- Ron Jeremy has returned to filming adult movies after a health scare in February
- Jeremy had two aortic aneurysms: abdominal and thoracic
- Porn star says he was nervous about filming his first scene after returning
Jostling a flip phone and dried apricots, Ron Jeremy frees a hand to shake before lifting his shirt to reveal a fading red scar that slices halfway down his chest.
"The worst is over," he says of the health crisis that nearly killed him in February. "But it was really spooky. I guess no heart problem comes at the right time, but this was just a big disaster.
"I had one of the worst things you could ever have. It really bugs me; it really actually bothers me because I don't smoke, I barely drink, I don't touch drugs. I had none of those horrible habits and I still got this horrendous heart problem: aortic dissection, or aortic aneurysm dissection. In my case, I had two: abdominal and thoracic. Two holes they had to sew up."
We're speaking on his first day back to work, filming "Jessica Drake's Guide to Wicked Sex: Legends."
In the instructional movie, director Drake asked four of the, ahem, biggest men in pornography for their secrets and tricks on how to please a woman. Evan Stone, Steven St. Croix and Sean Michaels answered interview questions and later demonstrated their techniques. At the end of Jeremy's interview, the camera pans out to reveal he's already getting some action.
Although he has shot more than 2,000 movies over his 30-plus year career, the 59-year-old Jeremy modestly cleared the room for his scene.
"I was nervous," he says. "Blood pressure medicine can affect the penis. I'm taking blood pressure medicine now and I was able to do it, but my scenes aren't as good as they used to be. I don't get the full massive. If I could be so specific, CNN, it bends a little. But it felt good being back in the saddle."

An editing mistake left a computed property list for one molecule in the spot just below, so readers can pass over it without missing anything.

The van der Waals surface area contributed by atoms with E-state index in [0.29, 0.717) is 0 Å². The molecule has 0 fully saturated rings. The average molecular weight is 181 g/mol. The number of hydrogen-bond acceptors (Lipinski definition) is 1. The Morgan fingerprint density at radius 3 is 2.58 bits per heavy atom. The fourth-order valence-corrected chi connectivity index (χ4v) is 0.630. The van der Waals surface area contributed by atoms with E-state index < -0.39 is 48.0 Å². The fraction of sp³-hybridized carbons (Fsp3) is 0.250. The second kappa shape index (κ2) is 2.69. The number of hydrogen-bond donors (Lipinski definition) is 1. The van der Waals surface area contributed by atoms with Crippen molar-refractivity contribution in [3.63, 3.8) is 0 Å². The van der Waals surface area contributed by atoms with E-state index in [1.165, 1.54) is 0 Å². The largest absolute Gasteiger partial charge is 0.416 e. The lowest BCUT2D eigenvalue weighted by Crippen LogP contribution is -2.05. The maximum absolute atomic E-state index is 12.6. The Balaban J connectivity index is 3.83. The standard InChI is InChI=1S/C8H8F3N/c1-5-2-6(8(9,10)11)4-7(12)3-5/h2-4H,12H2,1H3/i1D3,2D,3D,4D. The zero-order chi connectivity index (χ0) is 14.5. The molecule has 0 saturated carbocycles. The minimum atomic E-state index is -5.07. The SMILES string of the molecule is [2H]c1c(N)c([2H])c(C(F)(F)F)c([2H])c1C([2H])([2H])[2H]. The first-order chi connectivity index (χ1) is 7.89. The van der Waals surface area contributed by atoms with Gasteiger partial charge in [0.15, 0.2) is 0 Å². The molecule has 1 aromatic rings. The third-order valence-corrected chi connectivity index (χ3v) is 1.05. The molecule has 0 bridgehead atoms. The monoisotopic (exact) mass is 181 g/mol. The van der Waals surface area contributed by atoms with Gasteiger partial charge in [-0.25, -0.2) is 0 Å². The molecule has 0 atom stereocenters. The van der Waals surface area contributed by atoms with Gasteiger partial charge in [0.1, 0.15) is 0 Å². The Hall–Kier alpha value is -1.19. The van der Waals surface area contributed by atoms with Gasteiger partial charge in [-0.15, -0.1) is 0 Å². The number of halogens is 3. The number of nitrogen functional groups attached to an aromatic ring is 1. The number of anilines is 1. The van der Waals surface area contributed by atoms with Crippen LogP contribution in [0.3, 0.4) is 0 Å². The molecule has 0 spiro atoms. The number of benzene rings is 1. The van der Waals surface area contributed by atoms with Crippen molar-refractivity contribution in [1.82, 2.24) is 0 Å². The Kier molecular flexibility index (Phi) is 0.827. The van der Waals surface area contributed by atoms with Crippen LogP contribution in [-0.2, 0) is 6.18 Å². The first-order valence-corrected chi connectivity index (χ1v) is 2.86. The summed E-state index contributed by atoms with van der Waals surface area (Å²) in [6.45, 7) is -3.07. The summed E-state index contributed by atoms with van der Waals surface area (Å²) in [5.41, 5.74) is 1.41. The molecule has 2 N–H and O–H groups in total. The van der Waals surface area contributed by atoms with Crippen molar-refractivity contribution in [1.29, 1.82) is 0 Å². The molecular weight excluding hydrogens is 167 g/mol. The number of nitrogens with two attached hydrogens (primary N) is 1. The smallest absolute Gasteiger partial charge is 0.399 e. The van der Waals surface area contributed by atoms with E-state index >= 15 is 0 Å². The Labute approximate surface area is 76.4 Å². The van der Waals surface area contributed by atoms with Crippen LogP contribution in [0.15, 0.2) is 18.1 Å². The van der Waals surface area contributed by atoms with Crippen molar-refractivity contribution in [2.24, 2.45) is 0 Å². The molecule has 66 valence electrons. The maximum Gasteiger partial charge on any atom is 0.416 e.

"I'm really grateful that Ron Jeremy could be here with us today," Drake says. "I'd like to pick his brain some more, but I wanted to go easy on him. I was really worried about having him on the set. When he was getting (oral sex), I was really watching; watching his breathing, watching his face. Everything."
With two operations, medication and successfully climbing the two flights of stairs required to green-light his return to work ("What'd I do? I walked up three just to prove a point"), doctors seem confident he'll be OK. Still, Jeremy now has to think about his performance above the belt, too.
"I look at exotic locations where I used to host shows, from Jamaica to Key West. I'm still planning on doing it, but it's scary," he says. "What if I'm on a plane and something happens? You can't say, 'is there a doctor in the house?' It has to be an aortic doctor. They told me to walk around the plane every hour and I said, great, I'm gonna be that guy. There's always a guy that bangs into your elbow, and we all hate that guy."
Whether it's the result of a brush with mortality or simply wanting credit where it's due, the entertainment industry veteran and guest star in many mainstream movies, TV shows and music videos, is keenly aware of his fame. He rattles off his name-check by Seth MacFarlane at the Academy Awards, Grammy parties he was scheduled to attend, press mentions from TMZ and Jay Leno and celebrity well-wishers like Gene Simmons and Macy Gray. In the hospital, he says he was thinking about the Rainbow Bar and Grill, an LA institution, where, incidentally, his rum is sold. "I thought, I can get in my car and drive over there. The doctors will be looking for me, but I really want to go because I can't stand it here anymore," he says. "They say I was hard to control."
Glory aside, he's grateful for the support. "People used to come up to me (and say), can I see your penis or God knows what I used to hear. Now it's, how's your rehab coming along? We're glad you're OK."
"Ron Jeremy is the hope for guys everywhere," Drake says of his enduring appeal. "They watch him and go, huh, Ron Jeremy's still (getting) chicks; I could do that too!"